After the noise finally abated, and the barroom became as quiet as a deserted church, I carefully opened my eyes. Above me, peering down, were several frightened, puzzled faces staring at me in the wonder of what had just transpired. As I looked into their eyes, I slowly understood what had just happened. Somehow, the advice given to me on the AVALON many years before I started drinking came back to mind, and I realized that the barroom floor had, indeed, slammed me in the face.

I knew almost immediately that I needed to get off the sauce, but I didn’t know to begin. During the following week, while I was still drinking, I happened to wander into a friend’s house where he and a nicely-dressed visitor were preparing to leave and go elsewhere.

I recognized the gentleman as Mr. Don Reisenberg, once the Juvenile Officer for Kenton County and a Covington City Commissioner. Until that evening, I never knew of his strong commitment to helping alcoholics with their drinking problems through the Alcoholics Anonymous program. Surprisingly, Mr. Reisenberg was taking my friend to a meeting at a church in a nearby community.

“Do you want to go?” I was asked.

I returned to the river a “sober and reliable man,” according to the old Coast Guard saw for qualifying a candidate for examination as a licensed maritime officer in the U. S. Merchant Marine.

At the meeting, an older man speaking broken English with a Germanic accent and I were ultimately paired together. Soon, I was to find he was “from the old country” and working as a carpenter with a well-known home builder in the Northern Kentucky area. After a while, the old Dutchman revealed he was sober for over 13 years, a fact that I found astonishing, as I could not imagine anyone going that long without a nip.

Whatever transpired that night at the AA meeting arranged by Don Reisenberg and orchestrated by the old carpenter-gentleman worked their magic on me. From that night until this day, Sunday, 28 February 2021, 39 years later, I have not had one drink of alcohol. Before Mr. Reisenberg passed away, I called him every February 28th to update him I completed another year of sobriety.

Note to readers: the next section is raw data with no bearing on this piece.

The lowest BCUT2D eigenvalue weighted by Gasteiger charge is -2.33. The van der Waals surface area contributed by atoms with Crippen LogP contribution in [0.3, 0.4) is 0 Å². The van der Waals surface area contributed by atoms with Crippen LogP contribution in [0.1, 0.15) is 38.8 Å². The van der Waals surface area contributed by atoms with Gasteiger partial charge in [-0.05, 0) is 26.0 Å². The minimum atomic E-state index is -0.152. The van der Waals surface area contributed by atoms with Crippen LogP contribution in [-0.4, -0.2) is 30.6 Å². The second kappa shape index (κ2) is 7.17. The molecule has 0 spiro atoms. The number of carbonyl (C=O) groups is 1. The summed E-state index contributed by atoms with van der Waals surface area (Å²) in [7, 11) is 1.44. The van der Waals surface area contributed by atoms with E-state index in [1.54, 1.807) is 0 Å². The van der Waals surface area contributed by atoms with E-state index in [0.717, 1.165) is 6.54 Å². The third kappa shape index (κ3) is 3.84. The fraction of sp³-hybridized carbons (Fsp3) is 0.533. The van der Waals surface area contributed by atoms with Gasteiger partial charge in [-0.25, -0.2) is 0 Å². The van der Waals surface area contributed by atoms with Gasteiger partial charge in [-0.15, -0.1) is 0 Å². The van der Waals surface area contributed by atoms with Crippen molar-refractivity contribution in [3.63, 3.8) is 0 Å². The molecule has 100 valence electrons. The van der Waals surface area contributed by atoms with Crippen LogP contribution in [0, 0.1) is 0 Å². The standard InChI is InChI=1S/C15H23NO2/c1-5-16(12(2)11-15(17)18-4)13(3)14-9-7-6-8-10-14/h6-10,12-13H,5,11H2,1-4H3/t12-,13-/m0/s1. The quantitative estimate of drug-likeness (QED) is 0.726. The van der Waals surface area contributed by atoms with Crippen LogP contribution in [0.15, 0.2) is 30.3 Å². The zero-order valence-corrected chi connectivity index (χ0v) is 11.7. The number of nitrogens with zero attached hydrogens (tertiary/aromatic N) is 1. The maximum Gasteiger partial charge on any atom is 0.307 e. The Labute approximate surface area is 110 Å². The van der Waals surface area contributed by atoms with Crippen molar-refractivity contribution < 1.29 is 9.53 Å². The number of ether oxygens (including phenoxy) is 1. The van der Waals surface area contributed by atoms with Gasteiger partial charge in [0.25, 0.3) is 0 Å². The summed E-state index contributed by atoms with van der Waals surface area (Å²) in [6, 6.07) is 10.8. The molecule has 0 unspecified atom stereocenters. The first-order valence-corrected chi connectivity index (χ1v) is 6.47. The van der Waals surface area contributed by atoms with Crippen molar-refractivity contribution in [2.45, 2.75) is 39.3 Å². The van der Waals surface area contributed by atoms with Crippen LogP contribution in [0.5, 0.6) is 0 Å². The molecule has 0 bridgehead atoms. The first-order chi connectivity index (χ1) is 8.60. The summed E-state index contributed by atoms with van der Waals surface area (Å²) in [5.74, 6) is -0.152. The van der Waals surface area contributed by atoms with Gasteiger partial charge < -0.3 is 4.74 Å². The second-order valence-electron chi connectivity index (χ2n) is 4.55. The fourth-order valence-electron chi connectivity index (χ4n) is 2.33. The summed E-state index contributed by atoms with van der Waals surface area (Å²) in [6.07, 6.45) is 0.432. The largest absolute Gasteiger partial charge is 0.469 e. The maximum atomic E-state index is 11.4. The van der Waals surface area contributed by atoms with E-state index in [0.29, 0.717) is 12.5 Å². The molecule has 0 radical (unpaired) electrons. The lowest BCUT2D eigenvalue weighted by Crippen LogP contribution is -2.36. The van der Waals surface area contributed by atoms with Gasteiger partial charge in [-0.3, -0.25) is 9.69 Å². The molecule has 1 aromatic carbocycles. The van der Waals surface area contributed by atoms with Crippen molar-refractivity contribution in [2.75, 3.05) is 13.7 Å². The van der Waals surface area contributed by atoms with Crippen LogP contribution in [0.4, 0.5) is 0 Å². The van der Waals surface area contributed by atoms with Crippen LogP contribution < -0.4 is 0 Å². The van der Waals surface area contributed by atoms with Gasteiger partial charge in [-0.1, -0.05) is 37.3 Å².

After ROBI Recycling and I parted ways, I bought Neinamer’s Cafe at 1510 Russell Street and converted the large commercial garages on the grounds into Can-Do Recycling. My wife Peggy and I kept the neighborhood bar open for several years, but we tolerated no drunkenness on our property. After a while, I had steered so many customers to AA for help with their drinking problems; we were down to one regular patron, a Mr. James B. who’d been coming to the saloon for most of his adult life. Once Jim took my advice and became a regular at the AA meetings, we shut down the bar and devoted all our energies to the business’s recycling side. 

After eleven years in the recycling business, we sold Can-Do, now Can-Dew, and I returned to the river a “sober and reliable man,” according to the old Coast Guard saw for qualifying a candidate for examination as a licensed maritime officer in the U. S. Merchant Marine.
 
Captain Don Sanders is a river man. He has been a riverboat captain with the Delta Queen Steamboat Company and with Rising Star Casino. He learned to fly an airplane before he learned to drive a “machine” and became a captain in the USAF. He is an adventurer, a historian, and a storyteller. Now, he is a columnist for the NKyTribune and will share his stories of growing up in Covington and his stories of the river. Hang on for the ride — the river never looked so good. 


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5 Comments

  1. Cornelia Reade-Hale says:

    Awesome share Capt Don. Again you vividly tell of life afloat and ashore and make us feel we were there. .I’m so proud of you.Althiugh I rarely drink, it’s not hard to imagine the challenge that must have been. It’s great that you have and are steering others to AA. God keep you strong.

  2. Ronald Sutton says:

    I’m just a Long Term, 40+ years, ex-drunk. Going to sea, no way for meetings. AA has done a lot of good for a lot of people, just not for me. Most of the people who knew me when I was drinking are Dead.

  3. QueenAnn Baker says:

    Very interesting. I look forward to reading your article each week.

    • Connie Bays says:

      I am extremely proud and happy that you made that choice so long ago. Wonderful recollections in your story, tying water to land. I always enjoy your writings.

  4. Helen Newton says:

    Amazing story and happy for you, for now, you share so many amazing stories of life on the rivers with us. This is one of hopefully many to come.